Brook Stream Fish get DNA testing12/05/2021 10:26am
Nelson City Council's freshwater science team is using a technique known as eDNA testing to investigate the diversity of aquatic species at different sites in the Brook Stream, to help with understanding how barriers to fish passage are affecting stream life.
Fish and other aquatic life shed cellular material into their environment, called environmental DNA (eDNA). Larvae, faecal matter and scales are all examples of the kind of particles shed into the stream, which can then be extracted by filtering the water through a fine membrane. The particles are then tested for DNA.
Water has been sampled for eDNA at five sites along the Brook Stream to detect the presence or absence of fish species. Sampling sites were chosen above and below known barriers to fish passage giving an accurate and efficient way of finding out what creatures are living in specific stream locations.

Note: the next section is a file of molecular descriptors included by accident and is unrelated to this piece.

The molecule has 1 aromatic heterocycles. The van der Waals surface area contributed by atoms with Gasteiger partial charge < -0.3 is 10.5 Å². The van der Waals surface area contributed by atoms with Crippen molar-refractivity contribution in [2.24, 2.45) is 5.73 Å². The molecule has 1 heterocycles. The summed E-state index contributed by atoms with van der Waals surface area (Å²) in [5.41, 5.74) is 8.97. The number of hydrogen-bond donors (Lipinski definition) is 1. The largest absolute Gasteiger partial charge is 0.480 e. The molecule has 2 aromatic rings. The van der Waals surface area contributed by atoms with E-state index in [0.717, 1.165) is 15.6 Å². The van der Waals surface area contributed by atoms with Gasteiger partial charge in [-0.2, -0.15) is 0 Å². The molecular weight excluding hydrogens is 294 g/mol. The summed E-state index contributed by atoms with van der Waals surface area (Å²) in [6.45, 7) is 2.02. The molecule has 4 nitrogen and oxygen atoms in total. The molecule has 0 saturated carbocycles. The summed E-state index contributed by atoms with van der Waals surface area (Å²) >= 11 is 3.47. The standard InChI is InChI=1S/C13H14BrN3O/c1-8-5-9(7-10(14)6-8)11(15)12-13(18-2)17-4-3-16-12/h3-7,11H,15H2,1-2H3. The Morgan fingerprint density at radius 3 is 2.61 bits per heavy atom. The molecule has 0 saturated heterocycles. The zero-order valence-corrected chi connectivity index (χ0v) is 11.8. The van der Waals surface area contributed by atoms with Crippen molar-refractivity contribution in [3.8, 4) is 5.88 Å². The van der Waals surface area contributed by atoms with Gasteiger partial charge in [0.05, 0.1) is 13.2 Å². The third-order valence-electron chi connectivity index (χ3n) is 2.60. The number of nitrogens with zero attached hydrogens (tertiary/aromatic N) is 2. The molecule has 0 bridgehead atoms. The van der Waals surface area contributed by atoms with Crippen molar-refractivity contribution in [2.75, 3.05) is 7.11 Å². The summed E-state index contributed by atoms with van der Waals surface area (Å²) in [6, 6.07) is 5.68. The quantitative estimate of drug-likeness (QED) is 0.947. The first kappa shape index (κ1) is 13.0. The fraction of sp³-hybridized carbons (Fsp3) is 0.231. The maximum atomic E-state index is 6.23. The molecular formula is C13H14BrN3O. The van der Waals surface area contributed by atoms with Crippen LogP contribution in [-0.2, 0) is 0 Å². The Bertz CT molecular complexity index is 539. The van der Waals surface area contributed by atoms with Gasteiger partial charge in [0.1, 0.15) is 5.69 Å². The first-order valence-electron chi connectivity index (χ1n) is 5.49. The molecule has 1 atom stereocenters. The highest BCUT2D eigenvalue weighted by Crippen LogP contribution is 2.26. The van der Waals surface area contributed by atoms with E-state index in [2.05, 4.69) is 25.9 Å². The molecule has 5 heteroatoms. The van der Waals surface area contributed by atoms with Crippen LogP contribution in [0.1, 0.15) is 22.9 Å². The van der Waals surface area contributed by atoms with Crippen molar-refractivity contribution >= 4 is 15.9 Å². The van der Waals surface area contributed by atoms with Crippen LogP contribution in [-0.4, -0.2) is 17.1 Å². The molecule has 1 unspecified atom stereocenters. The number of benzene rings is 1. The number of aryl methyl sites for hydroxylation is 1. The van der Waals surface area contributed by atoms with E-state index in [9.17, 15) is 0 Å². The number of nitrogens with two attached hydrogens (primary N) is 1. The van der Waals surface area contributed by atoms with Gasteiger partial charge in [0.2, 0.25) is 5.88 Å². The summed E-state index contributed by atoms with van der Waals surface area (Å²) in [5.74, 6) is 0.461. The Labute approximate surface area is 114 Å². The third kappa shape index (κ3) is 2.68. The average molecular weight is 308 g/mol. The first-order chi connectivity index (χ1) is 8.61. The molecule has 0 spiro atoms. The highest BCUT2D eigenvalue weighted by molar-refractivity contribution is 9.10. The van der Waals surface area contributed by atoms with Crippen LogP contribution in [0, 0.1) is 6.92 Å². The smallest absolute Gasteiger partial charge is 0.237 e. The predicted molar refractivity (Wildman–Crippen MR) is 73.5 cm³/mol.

The diversity of fish species is greatest near the estuary and naturally falls away the further you go from the sea, because the stream environment changes as fish move upstream and they require specific adaptations to survive.
Some species – like the native eels, bully species, banded kōkopu and kōaro - have successfully adapted to climbing up cascades and waterfalls so can live higher up in the catchments.
eDNA testing enables us to compare what species we would expect to live in any part of the stream, and what is actually found to be there. We can then look at why they are absent, which could be because of fish passage barriers and/or available fish habitat.
The eDNA fish survey is part of a larger collaborative programme of work between Council’s Environmental Science and Engineering teams to trial fish passage improvements to the Brook Stream concrete channel and wider catchment whilst maintaining flood protection.